Dana Vollmer | NPR Illinois | January 23, 2019
The Illinois Supreme Court is considering whether Chicago’s regulations on food trucks unfairly stifle competition.
A city ordinance bans food trucks from parking within 200 feet of the entrance to a brick-and-mortar restaurant. The city claims it protects property taxpayers who invest in their storefronts.
Attorney Robert Frommer, who represents food truck owners, said the court’s decision could have implications beyond the dining sector.
“No matter the industry, officials could hobble newcomers to protect entrenched existing groups who they claimed were important, too,” Frommer told the court. “The constitutional right to practice your trade would be no better than your ability to curry favor with someone at city hall.”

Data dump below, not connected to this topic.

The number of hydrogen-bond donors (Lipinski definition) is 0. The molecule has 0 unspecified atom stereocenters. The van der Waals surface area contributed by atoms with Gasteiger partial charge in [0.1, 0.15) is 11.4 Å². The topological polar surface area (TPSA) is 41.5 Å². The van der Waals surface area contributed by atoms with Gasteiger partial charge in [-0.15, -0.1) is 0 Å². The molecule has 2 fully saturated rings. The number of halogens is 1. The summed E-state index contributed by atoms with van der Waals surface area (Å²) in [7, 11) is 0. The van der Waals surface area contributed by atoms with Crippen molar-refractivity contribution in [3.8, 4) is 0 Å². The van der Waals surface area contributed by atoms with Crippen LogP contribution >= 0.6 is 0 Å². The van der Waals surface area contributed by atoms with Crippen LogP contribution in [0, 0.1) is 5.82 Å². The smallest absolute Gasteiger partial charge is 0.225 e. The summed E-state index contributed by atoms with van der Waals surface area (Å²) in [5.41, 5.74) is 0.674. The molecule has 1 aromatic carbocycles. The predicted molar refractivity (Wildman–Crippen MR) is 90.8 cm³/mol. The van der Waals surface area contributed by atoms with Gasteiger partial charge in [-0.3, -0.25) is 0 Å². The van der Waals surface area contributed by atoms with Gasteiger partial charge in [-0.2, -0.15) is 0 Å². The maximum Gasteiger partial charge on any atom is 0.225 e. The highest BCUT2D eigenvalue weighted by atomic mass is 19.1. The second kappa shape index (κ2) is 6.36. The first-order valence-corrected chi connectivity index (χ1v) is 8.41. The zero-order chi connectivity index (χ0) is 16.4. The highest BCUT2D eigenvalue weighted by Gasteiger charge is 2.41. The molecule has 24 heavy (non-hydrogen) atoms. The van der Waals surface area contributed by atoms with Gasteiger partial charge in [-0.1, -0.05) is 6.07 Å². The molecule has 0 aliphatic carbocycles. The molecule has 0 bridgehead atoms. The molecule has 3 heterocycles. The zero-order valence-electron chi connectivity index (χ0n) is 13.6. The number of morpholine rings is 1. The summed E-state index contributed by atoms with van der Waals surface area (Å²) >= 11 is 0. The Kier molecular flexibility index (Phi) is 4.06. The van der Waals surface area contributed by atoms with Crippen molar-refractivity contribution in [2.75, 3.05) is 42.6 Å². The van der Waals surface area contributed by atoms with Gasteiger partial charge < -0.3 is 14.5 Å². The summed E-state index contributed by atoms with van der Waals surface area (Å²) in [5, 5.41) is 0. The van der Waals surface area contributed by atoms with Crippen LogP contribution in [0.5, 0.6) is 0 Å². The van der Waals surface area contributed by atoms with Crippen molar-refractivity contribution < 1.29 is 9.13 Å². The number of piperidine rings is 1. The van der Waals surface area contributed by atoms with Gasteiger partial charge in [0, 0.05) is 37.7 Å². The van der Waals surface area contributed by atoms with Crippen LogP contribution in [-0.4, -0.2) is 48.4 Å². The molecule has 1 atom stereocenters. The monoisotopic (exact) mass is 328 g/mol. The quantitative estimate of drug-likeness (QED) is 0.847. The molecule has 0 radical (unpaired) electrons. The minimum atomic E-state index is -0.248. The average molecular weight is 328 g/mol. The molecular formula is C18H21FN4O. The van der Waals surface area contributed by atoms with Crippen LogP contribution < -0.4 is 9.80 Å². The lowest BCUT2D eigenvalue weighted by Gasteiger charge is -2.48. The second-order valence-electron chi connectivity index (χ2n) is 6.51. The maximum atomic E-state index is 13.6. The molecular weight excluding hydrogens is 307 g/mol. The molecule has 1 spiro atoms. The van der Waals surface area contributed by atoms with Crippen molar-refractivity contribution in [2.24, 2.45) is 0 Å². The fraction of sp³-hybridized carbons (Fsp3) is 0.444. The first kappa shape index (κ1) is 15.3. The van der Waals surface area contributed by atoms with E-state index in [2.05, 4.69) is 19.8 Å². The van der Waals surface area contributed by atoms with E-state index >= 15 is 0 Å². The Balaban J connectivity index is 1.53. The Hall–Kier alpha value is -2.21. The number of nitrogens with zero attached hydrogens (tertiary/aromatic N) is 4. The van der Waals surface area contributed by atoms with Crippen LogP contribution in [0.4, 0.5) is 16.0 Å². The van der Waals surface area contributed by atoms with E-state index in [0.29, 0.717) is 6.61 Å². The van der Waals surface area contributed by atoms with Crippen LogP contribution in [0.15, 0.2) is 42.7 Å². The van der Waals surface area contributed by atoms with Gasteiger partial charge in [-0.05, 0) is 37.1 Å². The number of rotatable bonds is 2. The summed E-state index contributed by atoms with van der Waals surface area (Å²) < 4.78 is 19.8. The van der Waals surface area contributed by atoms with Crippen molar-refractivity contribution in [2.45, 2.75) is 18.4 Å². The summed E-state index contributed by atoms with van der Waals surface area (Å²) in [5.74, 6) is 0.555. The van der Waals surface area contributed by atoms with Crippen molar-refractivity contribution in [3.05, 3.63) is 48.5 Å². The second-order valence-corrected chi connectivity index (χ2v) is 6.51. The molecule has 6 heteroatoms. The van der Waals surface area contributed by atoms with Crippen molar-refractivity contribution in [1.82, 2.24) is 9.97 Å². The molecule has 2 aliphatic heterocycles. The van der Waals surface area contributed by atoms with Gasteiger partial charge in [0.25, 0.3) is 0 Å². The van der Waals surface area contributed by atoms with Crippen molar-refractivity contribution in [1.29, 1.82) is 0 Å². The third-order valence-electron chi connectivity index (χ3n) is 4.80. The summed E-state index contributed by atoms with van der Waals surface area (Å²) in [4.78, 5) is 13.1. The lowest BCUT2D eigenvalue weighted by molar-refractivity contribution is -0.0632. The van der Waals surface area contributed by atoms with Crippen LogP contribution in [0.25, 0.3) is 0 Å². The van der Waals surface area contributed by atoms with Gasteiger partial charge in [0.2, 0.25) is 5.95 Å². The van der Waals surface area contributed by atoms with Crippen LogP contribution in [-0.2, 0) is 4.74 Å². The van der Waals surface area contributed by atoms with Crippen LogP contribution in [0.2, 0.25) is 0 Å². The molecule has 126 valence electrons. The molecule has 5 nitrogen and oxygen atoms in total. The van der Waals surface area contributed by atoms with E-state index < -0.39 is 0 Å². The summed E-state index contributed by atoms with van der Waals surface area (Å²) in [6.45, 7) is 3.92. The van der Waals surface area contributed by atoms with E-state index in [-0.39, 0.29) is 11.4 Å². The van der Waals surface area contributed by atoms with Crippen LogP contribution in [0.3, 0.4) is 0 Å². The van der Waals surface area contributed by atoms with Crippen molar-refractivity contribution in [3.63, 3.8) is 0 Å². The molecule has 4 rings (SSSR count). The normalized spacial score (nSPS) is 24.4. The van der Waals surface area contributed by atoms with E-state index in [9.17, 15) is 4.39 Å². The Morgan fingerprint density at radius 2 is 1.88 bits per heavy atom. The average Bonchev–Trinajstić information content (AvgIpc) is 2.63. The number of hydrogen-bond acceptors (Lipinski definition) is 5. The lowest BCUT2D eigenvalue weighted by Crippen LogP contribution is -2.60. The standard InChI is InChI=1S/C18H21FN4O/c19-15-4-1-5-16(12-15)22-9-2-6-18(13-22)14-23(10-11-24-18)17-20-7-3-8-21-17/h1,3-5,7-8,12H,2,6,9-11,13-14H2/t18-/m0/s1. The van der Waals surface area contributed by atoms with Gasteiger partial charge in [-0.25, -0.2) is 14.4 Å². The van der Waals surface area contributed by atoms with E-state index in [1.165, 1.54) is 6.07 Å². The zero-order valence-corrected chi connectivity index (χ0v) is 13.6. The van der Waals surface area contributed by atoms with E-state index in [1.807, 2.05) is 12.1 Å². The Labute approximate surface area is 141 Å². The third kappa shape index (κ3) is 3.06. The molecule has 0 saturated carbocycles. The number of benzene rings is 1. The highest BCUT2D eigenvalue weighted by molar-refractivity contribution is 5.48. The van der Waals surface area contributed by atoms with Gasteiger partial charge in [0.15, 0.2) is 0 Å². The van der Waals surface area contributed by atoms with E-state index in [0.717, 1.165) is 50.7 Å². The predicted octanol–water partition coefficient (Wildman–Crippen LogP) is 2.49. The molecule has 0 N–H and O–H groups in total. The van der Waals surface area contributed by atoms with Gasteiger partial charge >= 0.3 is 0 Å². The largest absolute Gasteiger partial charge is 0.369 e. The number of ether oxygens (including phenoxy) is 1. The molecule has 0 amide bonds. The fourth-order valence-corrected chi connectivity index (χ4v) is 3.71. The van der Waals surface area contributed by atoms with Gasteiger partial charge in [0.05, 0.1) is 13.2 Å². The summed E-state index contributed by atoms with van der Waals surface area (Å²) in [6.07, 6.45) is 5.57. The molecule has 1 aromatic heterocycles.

Suzanne Loose, an attorney for the city, said the ordinance is meant to balance the interests of food trucks and traditional restaurants.
“The purpose is not to suppress competition, but to protect the many benefits that brick and mortars do bring to Chicago — tax revenue, jobs,” Loose told the court. “They make a major contribution to tourism and bring cultural contributions to the city.”
The ordinance also alleviates sidewalk congestion, Loose said, and encourages food trucks to park in underserved areas.